What is Unattended Home Sleep Testing (HST)?
Rather than spend the night in a sleep center to determine whether or not you have a sleep disorder, unattended home sleep testing, or HST, in growing in popularity. Many physicians and health plans prefer this option to in-lab sleep studies because they are more convenient for patients are typically less expensive than sleep studies conducted in a sleep center or hospital.
Home sleep tests, or unattended sleep studies are used exclusively to diagnose or rule out obstructive sleep apnea (OSA). Because of this, they will only be recommended by a doctor if it is highly likely that the patient has moderate to severe sleep apnea, and if the patient has no other significant medical issues such as pulmonary diseases, neuromuscular disease or congestive heart failure. Home sleep studies cannot be performed on children and cannot diagnose any other sleep disorders such as restless leg syndrome, periodic limb movement disorder or narcolepsy.
The process of completing an unattended sleep study begins by picking up a device at the sleep clinic. The sleep technologist will instruct you on how to use the equipment in the kit.
There are several different manufacturers of home sleep testing equipment. Isabel demonstrates the Resmed Apnealink in the picture at the top of this post.
A home sleep testing device consists of sensors that record information about breathing, heart rate, breathing effort and airflow while you sleep. You will be asked to use the device for one night. While wearing the device, you can move around in bed and even get up to use the restroom. In the morning, you will remove the sensors and return the sleep equipment to the sleep center where the physician will read and analyze the information collected.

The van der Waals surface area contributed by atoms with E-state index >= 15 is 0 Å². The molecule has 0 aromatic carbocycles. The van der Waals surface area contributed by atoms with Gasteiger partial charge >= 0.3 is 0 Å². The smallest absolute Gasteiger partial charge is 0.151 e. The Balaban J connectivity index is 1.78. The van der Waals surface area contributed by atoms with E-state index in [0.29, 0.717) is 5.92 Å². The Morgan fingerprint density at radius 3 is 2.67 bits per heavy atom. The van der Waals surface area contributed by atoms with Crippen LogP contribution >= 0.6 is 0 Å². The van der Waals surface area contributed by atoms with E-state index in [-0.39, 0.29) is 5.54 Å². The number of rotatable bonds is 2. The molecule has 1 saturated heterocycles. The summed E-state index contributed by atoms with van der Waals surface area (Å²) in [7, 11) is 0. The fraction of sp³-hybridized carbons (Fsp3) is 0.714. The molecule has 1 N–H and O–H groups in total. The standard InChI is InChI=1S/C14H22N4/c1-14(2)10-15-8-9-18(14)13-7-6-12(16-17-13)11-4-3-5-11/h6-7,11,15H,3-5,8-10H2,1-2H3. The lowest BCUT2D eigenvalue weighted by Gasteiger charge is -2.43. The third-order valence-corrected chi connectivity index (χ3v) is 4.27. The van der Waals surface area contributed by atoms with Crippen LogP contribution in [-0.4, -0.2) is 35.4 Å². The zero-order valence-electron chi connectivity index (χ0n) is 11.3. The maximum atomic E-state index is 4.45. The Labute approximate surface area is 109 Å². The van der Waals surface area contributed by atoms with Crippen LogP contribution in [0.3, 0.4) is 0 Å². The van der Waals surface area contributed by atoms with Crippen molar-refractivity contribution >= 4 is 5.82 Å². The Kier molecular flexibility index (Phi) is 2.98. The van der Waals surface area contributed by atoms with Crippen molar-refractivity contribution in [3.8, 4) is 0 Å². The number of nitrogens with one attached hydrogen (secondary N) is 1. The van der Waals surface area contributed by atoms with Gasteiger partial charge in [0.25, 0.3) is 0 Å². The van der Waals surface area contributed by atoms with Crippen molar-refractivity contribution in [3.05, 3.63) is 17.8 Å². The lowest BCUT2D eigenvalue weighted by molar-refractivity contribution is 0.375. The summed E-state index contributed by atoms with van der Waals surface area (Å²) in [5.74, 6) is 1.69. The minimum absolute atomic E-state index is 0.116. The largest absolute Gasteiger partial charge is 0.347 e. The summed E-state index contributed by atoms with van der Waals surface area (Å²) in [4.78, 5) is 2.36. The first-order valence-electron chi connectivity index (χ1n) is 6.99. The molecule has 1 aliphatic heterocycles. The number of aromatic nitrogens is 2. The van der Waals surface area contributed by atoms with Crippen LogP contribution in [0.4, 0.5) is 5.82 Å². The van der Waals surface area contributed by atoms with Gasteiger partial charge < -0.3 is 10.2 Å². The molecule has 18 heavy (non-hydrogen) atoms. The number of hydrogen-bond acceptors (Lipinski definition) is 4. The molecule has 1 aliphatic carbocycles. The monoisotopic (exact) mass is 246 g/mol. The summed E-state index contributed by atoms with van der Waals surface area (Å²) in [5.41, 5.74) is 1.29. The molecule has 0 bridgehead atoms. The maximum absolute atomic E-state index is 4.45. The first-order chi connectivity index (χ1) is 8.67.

While there are many benefits to selecting an unattended sleep study, not all insurance providers cover the cost and they do not provide as comprehensive an evaluation as their in-lab counterparts so be sure to talk to your doctor to figure out which sleep study option works best for you.
Additionally, you may still need to come into the sleep lab either for further investigation of your symptoms (remember, the HST can only diagnose sleep apnea), to titrate you with a PAP device or because the HST device just didn’t work for you. You and your doctor may decide that you should start in the lab or try to complete the diagnosis and titration in one night in the lab (referred to as a split or 50/50).
You have options! Discuss them with your doctor or contact us for more information.